[32]    In Diebold v. Civil Service Commission of St. Louis County, 611 F.2d 697 (8th Cir. 1979), a public employee was dismissed from his job following an arrest for a criminal offense. He was required to defend two related cases simultaneously, one criminal and the other administrative. In deciding that the employee's fifth amendment rights were not infringed as a result of the necessity of having to defend in the two parallel proceedings, the Eighth Circuit Court of Appeals stated that "... as long as an employee such as Diebold is not faced with the decision to surrender either his job or his constitutional privilege against self-incrimination, his predicament, no matter how undesirable, does not raise constitutional questions. (citations omitted).... There exists no requirement that (the employee) waive his immunity under the fifth amendment. Nor is there a threat that he will be fired simply for invoking the privilege." (citations omitted). 611 F.2d at 700-1. In accord, Arthurs v. Stern, 560 F.2d 477 (1st Cir. 1977), cert. den., 434 U.S. 1034, 98 S. Ct. 768, 54 L. Ed. 2d 782 (1978); De Vita v. Sills, 422 F.2d 1172 (3rd Cir. 1970).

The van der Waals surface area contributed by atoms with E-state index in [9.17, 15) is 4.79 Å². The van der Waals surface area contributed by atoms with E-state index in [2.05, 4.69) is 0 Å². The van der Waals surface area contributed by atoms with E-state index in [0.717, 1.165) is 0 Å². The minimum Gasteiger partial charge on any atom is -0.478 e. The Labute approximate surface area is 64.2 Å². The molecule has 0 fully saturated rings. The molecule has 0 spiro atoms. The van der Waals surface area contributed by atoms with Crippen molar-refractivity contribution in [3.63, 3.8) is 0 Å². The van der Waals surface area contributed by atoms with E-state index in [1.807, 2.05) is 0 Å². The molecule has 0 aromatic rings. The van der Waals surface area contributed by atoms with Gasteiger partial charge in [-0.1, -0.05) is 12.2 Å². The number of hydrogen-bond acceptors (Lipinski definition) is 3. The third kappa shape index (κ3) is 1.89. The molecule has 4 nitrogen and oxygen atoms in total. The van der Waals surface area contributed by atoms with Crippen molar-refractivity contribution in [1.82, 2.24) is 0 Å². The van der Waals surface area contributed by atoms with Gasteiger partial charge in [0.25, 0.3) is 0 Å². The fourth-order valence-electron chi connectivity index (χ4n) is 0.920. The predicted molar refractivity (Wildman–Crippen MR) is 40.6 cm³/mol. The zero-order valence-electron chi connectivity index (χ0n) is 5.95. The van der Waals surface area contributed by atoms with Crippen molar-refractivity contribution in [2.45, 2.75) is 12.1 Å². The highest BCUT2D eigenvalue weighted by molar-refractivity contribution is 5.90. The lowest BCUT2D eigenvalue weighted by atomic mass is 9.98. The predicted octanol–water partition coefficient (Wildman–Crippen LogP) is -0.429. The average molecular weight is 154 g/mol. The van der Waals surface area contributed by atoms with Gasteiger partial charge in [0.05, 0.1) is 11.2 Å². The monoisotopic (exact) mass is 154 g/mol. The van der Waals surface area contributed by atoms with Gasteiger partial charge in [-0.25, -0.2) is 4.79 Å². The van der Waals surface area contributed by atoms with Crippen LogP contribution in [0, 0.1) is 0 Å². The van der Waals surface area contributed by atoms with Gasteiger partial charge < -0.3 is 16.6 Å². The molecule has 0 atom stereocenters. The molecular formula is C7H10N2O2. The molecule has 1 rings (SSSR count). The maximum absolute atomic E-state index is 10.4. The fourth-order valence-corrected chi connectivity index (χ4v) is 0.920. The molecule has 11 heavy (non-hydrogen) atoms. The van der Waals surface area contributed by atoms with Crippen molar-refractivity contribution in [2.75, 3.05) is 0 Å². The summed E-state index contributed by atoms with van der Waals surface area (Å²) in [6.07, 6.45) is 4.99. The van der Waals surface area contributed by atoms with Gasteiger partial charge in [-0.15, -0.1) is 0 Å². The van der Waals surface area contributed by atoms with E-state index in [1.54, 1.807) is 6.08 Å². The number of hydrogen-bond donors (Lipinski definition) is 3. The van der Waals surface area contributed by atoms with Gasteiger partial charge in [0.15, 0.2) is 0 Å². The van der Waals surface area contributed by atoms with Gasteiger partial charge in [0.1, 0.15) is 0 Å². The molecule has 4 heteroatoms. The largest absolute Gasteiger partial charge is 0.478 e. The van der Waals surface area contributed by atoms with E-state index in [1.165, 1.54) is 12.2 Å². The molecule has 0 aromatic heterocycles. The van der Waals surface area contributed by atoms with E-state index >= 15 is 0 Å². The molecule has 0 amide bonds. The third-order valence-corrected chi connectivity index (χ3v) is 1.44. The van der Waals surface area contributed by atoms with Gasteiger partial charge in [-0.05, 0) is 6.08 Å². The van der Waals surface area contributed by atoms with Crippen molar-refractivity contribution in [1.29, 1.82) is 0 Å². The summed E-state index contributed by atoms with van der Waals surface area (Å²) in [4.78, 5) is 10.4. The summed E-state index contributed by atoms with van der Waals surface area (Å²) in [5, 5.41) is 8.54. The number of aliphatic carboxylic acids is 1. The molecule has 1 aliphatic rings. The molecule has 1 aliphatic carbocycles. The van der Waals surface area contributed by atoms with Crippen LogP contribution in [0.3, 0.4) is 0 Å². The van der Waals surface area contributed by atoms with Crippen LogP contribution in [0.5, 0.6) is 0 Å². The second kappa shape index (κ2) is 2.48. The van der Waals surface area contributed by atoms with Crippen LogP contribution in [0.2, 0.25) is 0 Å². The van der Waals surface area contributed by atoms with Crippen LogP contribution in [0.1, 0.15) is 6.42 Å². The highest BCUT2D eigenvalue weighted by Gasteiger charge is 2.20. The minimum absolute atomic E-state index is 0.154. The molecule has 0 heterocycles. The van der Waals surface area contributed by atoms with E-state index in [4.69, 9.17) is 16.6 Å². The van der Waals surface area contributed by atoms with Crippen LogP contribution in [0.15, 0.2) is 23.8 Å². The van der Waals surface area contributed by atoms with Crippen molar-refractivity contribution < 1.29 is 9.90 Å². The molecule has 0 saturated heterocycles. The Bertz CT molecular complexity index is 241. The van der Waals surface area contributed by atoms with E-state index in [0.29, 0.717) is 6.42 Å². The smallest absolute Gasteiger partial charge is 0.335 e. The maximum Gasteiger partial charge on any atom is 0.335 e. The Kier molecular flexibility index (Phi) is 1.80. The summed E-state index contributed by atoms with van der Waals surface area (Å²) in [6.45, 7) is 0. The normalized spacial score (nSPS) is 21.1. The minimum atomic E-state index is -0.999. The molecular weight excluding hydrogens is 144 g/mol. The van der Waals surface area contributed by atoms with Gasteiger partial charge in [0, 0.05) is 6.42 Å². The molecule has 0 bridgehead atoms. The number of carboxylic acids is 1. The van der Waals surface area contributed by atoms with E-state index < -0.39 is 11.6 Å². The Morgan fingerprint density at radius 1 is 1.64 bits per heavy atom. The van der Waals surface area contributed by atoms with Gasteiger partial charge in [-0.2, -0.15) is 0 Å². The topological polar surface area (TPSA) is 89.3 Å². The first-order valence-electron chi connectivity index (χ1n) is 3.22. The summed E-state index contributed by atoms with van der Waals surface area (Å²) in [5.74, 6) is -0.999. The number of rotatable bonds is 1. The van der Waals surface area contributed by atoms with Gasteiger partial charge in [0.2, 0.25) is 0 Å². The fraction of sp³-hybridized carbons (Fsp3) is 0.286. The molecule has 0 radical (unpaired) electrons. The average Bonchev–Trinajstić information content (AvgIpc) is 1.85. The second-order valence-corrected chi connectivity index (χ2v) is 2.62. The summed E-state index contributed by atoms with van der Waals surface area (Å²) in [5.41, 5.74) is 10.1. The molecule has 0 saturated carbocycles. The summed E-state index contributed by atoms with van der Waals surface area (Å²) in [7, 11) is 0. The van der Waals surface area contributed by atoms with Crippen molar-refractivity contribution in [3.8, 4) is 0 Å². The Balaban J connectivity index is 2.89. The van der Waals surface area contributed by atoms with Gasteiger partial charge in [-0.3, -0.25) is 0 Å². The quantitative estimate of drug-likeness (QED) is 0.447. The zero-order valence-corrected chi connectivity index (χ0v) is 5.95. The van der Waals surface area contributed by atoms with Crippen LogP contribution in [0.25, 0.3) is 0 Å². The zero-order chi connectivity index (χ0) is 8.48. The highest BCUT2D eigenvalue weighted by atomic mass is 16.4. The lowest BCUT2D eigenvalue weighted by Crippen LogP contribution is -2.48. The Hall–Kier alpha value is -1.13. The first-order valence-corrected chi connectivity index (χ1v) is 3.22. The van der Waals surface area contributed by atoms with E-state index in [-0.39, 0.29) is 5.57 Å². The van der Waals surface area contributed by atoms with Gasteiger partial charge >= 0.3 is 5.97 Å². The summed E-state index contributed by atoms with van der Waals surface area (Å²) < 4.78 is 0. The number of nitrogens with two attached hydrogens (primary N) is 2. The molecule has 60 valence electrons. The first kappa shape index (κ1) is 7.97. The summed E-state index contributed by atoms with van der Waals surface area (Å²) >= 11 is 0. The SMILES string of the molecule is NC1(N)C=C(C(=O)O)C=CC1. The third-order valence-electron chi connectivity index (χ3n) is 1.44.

[33]    Many cases have held that parallel criminal and civil trials or investigations do not raise questions of constitutional magnitude with respect to the privilege against self-incrimination. In United States v. White, 589 F.2d 1283 (5th Cir. 1979), a defendant in criminal proceeding contended that being forced to defend in a civil case while criminal charges arising out of the same conduct were pending forced him to choose between preserving his fifth amendment privilege and losing the civil suit. The Court of Appeals stated that "He was not forced to surrender his privilege against self-incrimination in order to prevent a judgment against him; although he may have been denied his most effective defense by remaining silent, there is no indication that invocation of the fifth amendment would have necessarily resulted in an adverse judgment." 589 F.2d at 1286. See also, S.E.C. v. Dresser Industries, Inc., 202 U.S. App. D.C. 345, 628 F.2d 1368 (D.C.Cir.1980) (en banc), cert. den. 449 U.S. 993, 101 S. Ct. 529, 66 L. Ed. 2d 289 (1980).